The movie starts right before the house exchange, significantly truncating Ria’s backstory and stars Andie MacDowell as Marilyn Vine and Olivia Williams as Ria Lynch. (Just because I always have to find some Joss Whedon connection, Williams starred as Adelle DeWitt, the head of his short-lived Dollhouse.) The book version is almost 500 pages, so naturally several plotlines and characters get cut in the movie. I loved both Ria and Marilyn, but I thought that movie Danny Lynch was nowhere as good, or as handsome, as the written Danny and I wanted to punch Polly Calahan in the face in both versions. Definitely a decent film adaptation though.

This book was nothing like what I was expecting, but I so enjoyed reading it. I was sorry when I finally finished. I had not read anything from Maeve Binchy before, but I have a feeling this won’t be the last book of hers I read.

Happy reading…

:) Amanda

PS Today is my birthday (Da na na na na na). I’m gonna have a good time (birthday!)…

Legends of Film: Dean Tavoularis

By , September 20, 2014

outsidersDuring this episode of Legends of Film, we talk to the Academy Award winning production designer, Dean Tavoularis. Mr. Tavoularis discusses his career working on such Francis Ford Coppola films as The Godfather Trilogy, The Conversation, Apocalypse Now, and The Outsiders.

Record Review: Jackson Browne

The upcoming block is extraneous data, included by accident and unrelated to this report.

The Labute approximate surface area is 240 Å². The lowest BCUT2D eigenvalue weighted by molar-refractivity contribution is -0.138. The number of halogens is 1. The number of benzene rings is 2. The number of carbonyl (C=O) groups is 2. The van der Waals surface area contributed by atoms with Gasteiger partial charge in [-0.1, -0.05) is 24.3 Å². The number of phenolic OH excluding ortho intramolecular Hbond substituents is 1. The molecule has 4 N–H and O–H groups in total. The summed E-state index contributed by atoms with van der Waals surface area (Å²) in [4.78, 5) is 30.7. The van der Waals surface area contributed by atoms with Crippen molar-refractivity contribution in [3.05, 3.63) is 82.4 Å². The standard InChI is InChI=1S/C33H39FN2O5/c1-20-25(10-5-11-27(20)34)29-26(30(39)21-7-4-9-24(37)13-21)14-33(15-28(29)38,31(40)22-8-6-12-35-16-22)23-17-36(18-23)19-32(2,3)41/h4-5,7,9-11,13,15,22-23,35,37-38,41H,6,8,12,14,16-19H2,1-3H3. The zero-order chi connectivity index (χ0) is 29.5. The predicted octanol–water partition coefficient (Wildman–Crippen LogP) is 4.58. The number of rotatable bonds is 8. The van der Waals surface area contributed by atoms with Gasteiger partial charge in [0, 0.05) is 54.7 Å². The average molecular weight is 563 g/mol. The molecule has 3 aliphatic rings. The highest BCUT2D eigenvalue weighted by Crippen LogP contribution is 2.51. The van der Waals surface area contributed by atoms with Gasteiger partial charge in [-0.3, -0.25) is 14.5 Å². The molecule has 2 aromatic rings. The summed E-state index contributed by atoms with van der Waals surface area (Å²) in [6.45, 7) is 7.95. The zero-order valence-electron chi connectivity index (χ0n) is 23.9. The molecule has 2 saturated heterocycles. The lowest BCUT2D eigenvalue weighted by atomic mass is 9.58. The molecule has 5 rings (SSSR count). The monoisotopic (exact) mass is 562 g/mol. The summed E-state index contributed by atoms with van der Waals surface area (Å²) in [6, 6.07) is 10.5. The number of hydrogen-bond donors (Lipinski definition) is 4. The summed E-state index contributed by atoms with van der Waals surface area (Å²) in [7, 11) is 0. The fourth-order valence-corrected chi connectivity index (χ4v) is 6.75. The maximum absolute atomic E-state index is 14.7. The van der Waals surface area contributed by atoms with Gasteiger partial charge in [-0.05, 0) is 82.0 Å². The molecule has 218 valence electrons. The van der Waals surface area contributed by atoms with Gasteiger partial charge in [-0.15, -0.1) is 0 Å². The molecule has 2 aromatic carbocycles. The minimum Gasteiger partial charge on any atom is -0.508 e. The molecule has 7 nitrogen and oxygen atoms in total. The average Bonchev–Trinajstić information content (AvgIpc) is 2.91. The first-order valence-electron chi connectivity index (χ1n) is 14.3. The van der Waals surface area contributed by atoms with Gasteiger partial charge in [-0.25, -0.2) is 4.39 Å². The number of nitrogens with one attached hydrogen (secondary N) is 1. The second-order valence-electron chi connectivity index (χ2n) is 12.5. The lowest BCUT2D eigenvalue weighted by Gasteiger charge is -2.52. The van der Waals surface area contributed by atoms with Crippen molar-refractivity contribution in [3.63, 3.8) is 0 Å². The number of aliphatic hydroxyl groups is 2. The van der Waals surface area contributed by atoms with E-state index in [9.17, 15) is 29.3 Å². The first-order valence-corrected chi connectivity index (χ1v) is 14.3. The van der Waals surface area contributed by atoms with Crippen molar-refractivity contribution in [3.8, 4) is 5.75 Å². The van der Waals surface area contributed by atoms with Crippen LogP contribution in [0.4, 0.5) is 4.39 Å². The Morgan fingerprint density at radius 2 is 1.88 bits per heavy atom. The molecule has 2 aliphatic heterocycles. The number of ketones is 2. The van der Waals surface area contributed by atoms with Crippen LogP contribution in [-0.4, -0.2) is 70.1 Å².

By , September 19, 2014

Running on Empty
by Jackson Browne

Earlier this week the Americana Music Festival payed tribute to the poet laureate of Rock, & Roll, honoring Jackson Browne with the “Spirit of Americana” Free Speech Award. Previous recipients include Johnny Cash, Steve Earle and Joan Baez.

Mr. Browne is a co-founder of Musicians United for Safe Energy (MUSE),, and the Success Through the Arts Foundation, which provides educational opportunities for students in South Los Angeles. He is also a member of the Songwriter’s Hall of Fame and was the fourth recipient of the John Steinbeck Award.

Now that we have covered the awards, let’s get to the music. The first time, the heartbreak, the deluge, the dreamers, the dancers, you know the early good ones. Then there came the pop ones, the political wake-up calls, the yearning and learning and finally the return to love. None of Jackson Browne’s albums from the past 40 years better reflects the spirit of Nashville than the 1977 release, Running on Empty. Sure, we all remember the load out, the roadies, Rosie, the falsetto, but “phone calls long distance” now knocks us to our knees. The return visit is better than you remember and you may find the listen more than just familiar.

Standing in the Breach is set for release on October 7th.

There were one or two I know that you would have liked a little more but they didn’t show your spirit quite as true…Jackson Browne